From Magic City Morning Star|
Down the Road
Here we go again, summer is upon us, even though a short while ago we saw snow in the yard.
Summer in Maine I find interesting, unlike the hot summers of my childhood in suburban Philadelphia, where it would become hot and stay that way. I remember standing in the back yard as a kid, dreaming of our annual August trip to Maine.
It was okay in Maine in the daytime, not as hot as Pennsylvania but hot enough to be comfortable. It was the evenings when things turned arctic. On would go the sweaters and even jackets to stay warm. This, if I remember, was part of the fun....different than Pennsylvania.
My late Great Aunt Amy had an oil stove in the living room, which I never saw turned on even though it was the only heat. Of course, she wintered in the deep South, Maryland, with cousins, so she probably didn't think of any type of heat in Maine.
I recall the time our family, at the local farmer's cynical (I believe, looking back on it now) advice huddled in a depression in a field to see the deer. It was cold that night. We didn't see any deer that evening, but if we had they would have been shivering.
That was forgiveable. The same farmer hauled us on his hay wagon behind the chugging John Deere and even let us help. Looking back, I wonder if the word "help" really meant "entertainment."
In Maine, things begin to heat up toward the end of June. Then in July, it really gets hot....for about two weeks. I've hiked during those two weeks, wearing shorts and T-shirt. I know Maineiacs are supposed to wear wool pants and flannel shirts, but this Maineiac-since-1965 never quite caught onto that tradition. Shorts and a T-shirt are good enough for a hot July Maine day. (We only have about 14 of them.)
July is also when many tourists are about, and they don't notice the heat of July in Maine. They have much more of it back home. Some have asked me when summer comes. I usually told a half-truth, such as, "It was three days ago." If they hadn't yet hit Maine on their summer jaunt by three days ago, I was safe. None of them ever challenged my truthfulness.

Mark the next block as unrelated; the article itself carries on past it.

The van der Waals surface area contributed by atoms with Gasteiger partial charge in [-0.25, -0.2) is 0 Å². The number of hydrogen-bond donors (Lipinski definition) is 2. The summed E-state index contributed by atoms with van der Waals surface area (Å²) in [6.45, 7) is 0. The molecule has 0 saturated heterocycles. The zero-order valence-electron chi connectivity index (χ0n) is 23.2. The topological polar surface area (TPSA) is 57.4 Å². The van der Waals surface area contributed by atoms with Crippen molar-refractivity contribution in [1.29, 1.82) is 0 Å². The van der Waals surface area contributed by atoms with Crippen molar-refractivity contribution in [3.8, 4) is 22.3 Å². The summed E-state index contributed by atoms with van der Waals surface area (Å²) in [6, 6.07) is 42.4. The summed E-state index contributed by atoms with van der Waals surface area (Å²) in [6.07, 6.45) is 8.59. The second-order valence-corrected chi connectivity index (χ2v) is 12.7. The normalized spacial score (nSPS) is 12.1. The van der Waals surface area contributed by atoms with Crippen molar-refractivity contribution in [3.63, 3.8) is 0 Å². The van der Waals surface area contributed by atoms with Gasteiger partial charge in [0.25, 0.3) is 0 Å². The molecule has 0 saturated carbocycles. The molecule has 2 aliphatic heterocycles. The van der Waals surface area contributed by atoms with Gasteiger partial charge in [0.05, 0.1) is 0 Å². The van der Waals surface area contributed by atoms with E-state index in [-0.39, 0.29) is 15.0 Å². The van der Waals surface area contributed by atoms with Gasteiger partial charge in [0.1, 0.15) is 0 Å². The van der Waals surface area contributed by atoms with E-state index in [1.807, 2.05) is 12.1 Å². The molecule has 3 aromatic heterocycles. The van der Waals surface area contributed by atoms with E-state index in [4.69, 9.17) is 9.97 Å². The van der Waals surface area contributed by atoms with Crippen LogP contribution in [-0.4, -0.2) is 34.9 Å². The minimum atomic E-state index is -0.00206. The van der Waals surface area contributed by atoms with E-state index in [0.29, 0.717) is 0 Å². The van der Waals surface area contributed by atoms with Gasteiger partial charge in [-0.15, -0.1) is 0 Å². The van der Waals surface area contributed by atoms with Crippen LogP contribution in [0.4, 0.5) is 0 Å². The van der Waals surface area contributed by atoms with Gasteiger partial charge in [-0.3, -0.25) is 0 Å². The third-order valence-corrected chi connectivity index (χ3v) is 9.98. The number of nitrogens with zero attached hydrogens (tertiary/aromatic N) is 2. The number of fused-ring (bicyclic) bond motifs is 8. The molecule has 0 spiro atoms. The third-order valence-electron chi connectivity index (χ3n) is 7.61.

In mid-July, things cool a bit. I've seen a few summers when it stayed hot, but generally it is not as hot as early July. From Mid-July on is why summer camps on lakes come equipped with a stove of some type.
August brings still cooler weather, cool enough to make a summer vacation comfortable. Of course, halfway through August the folks with kids leave Maine Vacationland to get home in time to shop for new school clothes for their breadsnappers. Do those kids ever get old enough to come to Maine and stay all the way through August? Or do they have their own kids by then, so strike out for the out-of-state suburbs in mid-August.
I've seen it fairly cool by the end of August, just before September. September is the nicest month of any to be vacationing in Maine. First, it is not as hot as the earlier summer. Secondly, most of the tourists have already fled Maine's arctic late-summer weather. So they miss the best vacation time in Vacationland.
We've done volunteer work on the Appalachian Trail in September and even October, when the weather was pleasant. Of course, we've seen one or two years when the October trip to the AT also was a trip into snow. I remember one October, when I became almost stranded in a snowstorm on a northwest-facing-mountain while volunteering. I could have perished in that snow and created another good outdoor tale for the folks to read. But, being chicken, I found my way out, back to the good old Subaru, and drove slowly -- very slowly -- down the snow-covered log road I'd come up before it snowed.
I've heard students refer to winter as ice-fishing season, spring as open-water fishing, summer as baseball season, and fall as 'untin' season. They were right, of course. Of course, I remember one spring when the open- water part consisted of paddling our canoe up a stream still frozen with ice clogs. A great trip with cold hands. Don't ask me why I took that trip. I don't remember.
I do remember that this year, as always, that fine summer's first holiday, Memorial Day, included almost no sun with its warmth until Memorial Day afternoon. By then, the tourists had left...usually on Sunday. In the past, Memorial Day weekend has had poor weather.
It's always been that way. Don't ask me why.
Unless it's what makes us all appreciate summer -- if and when it finally shows up.
Milt Gross can be reached for corrections, harassment, or other purposes at firstname.lastname@example.org.
Milton M. Gross Copyright 2014
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